I'm a Sex-Positive Christian

I have an email folder filled with strangers who have taken it upon themselves to disown me from the faith.
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Becca Rose
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I have an email folder filled with strangers who have taken it upon themselves to disown me from the faith.

I grew up in a branch of Christianity best described as fundamentalism, something I’ve written about here before. 

I have a literal lifetime of experience in all those facets of the evangelical-fundamentalist-conservative compound, including anti-choice, sexual repression, political extremism, and a casual sprinkle of imperialism and racism to top it all off. But I’m here today to talk about sex. Because I am still a Christian, albeit a much more liberal one, and I’m sex-positive.

First of all, let me tell you that there are many of my former prayer-warriors-in-arms who would disagree with me on this topic. Actually, they’d tell you that I’m a heathen and a sinner and that if it isn’t impossible for me to be a Christian and believe in consensual, healthy sex outside of a marital covenant, it’s close to it, and if I get into heaven at all it will be by the skin of my teeth.

I have an email folder filled with strangers who have taken it upon themselves to disown me from the faith because I’ve tweeted “The only sexual sin is anything non-consensual.” There are also people who email me to say that I’m not actually a progressive, independent woman, because I’m allowing myself to be oppressed by a religious system steeped in misogyny. (These two types of missives go into the same folder.)

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Trust me, I’m not immune to the criticisms of my faith. If you’ve got any, I’ve probably thought of them first. I live in a sort of no man’s land of progressive faith, but it’s a demarcation zone that’s rapidly filling up with my peers.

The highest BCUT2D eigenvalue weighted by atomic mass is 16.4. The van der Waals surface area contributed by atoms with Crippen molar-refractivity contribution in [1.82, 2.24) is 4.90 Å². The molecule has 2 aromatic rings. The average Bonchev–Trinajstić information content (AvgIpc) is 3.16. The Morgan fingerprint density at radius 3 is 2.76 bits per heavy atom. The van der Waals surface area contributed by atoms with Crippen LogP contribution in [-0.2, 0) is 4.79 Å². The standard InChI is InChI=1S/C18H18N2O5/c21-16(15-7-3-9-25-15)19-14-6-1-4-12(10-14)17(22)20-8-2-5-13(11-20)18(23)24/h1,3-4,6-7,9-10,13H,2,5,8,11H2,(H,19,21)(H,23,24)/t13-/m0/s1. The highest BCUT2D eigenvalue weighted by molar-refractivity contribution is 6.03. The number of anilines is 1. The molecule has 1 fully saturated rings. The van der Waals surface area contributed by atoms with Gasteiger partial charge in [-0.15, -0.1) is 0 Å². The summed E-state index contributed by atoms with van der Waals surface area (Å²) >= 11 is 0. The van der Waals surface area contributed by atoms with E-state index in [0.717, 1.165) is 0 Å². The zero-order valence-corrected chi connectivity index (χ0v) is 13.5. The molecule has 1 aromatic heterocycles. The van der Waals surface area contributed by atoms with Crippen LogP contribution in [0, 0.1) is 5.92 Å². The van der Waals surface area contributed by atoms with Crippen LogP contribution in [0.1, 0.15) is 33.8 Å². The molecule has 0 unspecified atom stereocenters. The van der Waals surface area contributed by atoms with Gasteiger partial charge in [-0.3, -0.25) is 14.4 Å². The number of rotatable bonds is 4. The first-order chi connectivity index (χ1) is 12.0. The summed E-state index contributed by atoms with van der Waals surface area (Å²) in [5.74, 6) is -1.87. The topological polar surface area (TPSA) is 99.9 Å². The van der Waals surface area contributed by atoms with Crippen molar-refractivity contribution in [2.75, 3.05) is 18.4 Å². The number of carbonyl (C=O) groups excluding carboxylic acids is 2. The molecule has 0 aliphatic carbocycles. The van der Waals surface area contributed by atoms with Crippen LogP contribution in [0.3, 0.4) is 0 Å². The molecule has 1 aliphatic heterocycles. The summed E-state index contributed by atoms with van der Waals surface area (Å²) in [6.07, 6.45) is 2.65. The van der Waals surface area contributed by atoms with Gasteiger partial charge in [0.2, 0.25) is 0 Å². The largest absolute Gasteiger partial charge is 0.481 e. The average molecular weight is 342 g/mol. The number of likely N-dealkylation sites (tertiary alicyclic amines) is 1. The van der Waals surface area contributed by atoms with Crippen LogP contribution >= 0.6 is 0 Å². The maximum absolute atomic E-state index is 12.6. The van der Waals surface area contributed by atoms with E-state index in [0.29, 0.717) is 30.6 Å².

To us, there’s a way to live life filled with belief and still see things differently than the generations before us did. My church attendance isn’t the most defining thing about my faith; it’s become more personal, close to my heart, but not practiced in the typical sense. 

I wouldn’t say I’m actively fighting within the church for change, but I have friends who are and sometimes, when I’m feeling especially hopeful, I like to think that kids in youth groups ten and twenty years from now won’t go through the same things I did.

What did that look like, exactly? Well, let’s take the incident on the bus from summer camp as an illustration. I was maybe 13, and my parents were the youth pastors at the time. Imagine with me, if you will, sinking ever-lower into a bus seat as your parents tell the story of their sexual sins years prior to an audience consisting entirely of your peers. The short of it is that they had sex before they were married, were punished for it by their church, and apparently this tragedy still affected their marriage to the point that my father could never truly respect my mother, decades later. 

If you were me, in that moment, not only would you be mortified, but you’d also contextualize this information with an insider’s perspective on your abusive home and your parent’s contentious marriage. You mean all this chaos and anger is because of that? Yeah, you might have some fucked up ideas about sex.